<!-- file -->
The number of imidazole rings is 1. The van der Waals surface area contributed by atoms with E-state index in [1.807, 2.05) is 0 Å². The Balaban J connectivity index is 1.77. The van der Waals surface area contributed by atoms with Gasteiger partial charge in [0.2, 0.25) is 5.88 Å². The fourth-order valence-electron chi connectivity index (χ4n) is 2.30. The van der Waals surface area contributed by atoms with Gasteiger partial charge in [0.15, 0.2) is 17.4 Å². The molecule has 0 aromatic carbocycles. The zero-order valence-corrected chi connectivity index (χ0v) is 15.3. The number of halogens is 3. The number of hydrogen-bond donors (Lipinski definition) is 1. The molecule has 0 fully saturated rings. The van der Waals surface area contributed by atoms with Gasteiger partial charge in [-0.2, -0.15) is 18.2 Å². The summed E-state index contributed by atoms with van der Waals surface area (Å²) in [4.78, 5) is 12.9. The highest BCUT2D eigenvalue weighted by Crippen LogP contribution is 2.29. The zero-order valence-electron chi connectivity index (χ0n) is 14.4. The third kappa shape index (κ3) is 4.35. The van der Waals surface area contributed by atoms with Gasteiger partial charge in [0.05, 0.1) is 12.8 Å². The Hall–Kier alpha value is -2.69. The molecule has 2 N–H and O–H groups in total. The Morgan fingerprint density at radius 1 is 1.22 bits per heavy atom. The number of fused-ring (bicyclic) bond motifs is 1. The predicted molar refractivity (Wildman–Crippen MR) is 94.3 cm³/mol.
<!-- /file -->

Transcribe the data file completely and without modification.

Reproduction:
The number of imidazole rings is 1. The van der Waals surface area contributed by atoms with E-state index in [1.807, 2.05) is 0 Å². The Balaban J connectivity index is 1.77. The van der Waals surface area contributed by atoms with Gasteiger partial charge in [0.2, 0.25) is 5.88 Å². The fourth-order valence-electron chi connectivity index (χ4n) is 2.30. The van der Waals surface area contributed by atoms with Gasteiger partial charge in [0.15, 0.2) is 17.4 Å². The molecule has 0 aromatic carbocycles. The zero-order valence-corrected chi connectivity index (χ0v) is 15.3. The number of halogens is 3. The number of hydrogen-bond donors (Lipinski definition) is 1. The molecule has 0 fully saturated rings. The van der Waals surface area contributed by atoms with Gasteiger partial charge in [-0.2, -0.15) is 18.2 Å². The summed E-state index contributed by atoms with van der Waals surface area (Å²) in [4.78, 5) is 12.9. The highest BCUT2D eigenvalue weighted by Crippen LogP contribution is 2.29. The zero-order valence-electron chi connectivity index (χ0n) is 14.4. The third kappa shape index (κ3) is 4.35. The van der Waals surface area contributed by atoms with Gasteiger partial charge in [0.05, 0.1) is 12.8 Å². The Hall–Kier alpha value is -2.69. The molecule has 2 N–H and O–H groups in total. The Morgan fingerprint density at radius 1 is 1.22 bits per heavy atom. The number of fused-ring (bicyclic) bond motifs is 1. The predicted molar refractivity (Wildman–Crippen MR) is 94.3 cm³/mol.